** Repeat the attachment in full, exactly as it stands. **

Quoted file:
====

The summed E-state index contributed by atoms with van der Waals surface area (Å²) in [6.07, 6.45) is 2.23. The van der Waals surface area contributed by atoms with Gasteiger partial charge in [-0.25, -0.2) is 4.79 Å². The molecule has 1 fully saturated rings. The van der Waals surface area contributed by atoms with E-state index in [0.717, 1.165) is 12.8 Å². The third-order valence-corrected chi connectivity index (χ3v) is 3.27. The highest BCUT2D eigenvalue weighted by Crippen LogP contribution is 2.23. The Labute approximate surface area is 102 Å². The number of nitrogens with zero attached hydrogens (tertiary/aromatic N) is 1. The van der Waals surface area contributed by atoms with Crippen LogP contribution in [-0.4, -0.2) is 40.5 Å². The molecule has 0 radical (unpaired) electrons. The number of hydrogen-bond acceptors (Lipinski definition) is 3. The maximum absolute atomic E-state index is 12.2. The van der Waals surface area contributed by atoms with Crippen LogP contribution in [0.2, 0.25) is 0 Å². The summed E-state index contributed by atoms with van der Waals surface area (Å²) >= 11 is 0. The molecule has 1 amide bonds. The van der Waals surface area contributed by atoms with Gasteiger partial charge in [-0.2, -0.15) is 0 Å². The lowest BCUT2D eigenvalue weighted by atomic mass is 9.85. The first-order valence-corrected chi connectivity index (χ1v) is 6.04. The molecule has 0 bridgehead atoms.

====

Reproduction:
The summed E-state index contributed by atoms with van der Waals surface area (Å²) in [6.07, 6.45) is 2.23. The van der Waals surface area contributed by atoms with Gasteiger partial charge in [-0.25, -0.2) is 4.79 Å². The molecule has 1 fully saturated rings. The van der Waals surface area contributed by atoms with E-state index in [0.717, 1.165) is 12.8 Å². The third-order valence-corrected chi connectivity index (χ3v) is 3.27. The highest BCUT2D eigenvalue weighted by Crippen LogP contribution is 2.23. The Labute approximate surface area is 102 Å². The number of nitrogens with zero attached hydrogens (tertiary/aromatic N) is 1. The van der Waals surface area contributed by atoms with Crippen LogP contribution in [-0.4, -0.2) is 40.5 Å². The molecule has 0 radical (unpaired) electrons. The number of hydrogen-bond acceptors (Lipinski definition) is 3. The maximum absolute atomic E-state index is 12.2. The van der Waals surface area contributed by atoms with Crippen LogP contribution in [0.2, 0.25) is 0 Å². The summed E-state index contributed by atoms with van der Waals surface area (Å²) >= 11 is 0. The molecule has 1 amide bonds. The van der Waals surface area contributed by atoms with Gasteiger partial charge in [-0.2, -0.15) is 0 Å². The lowest BCUT2D eigenvalue weighted by atomic mass is 9.85. The first-order valence-corrected chi connectivity index (χ1v) is 6.04. The molecule has 0 bridgehead atoms.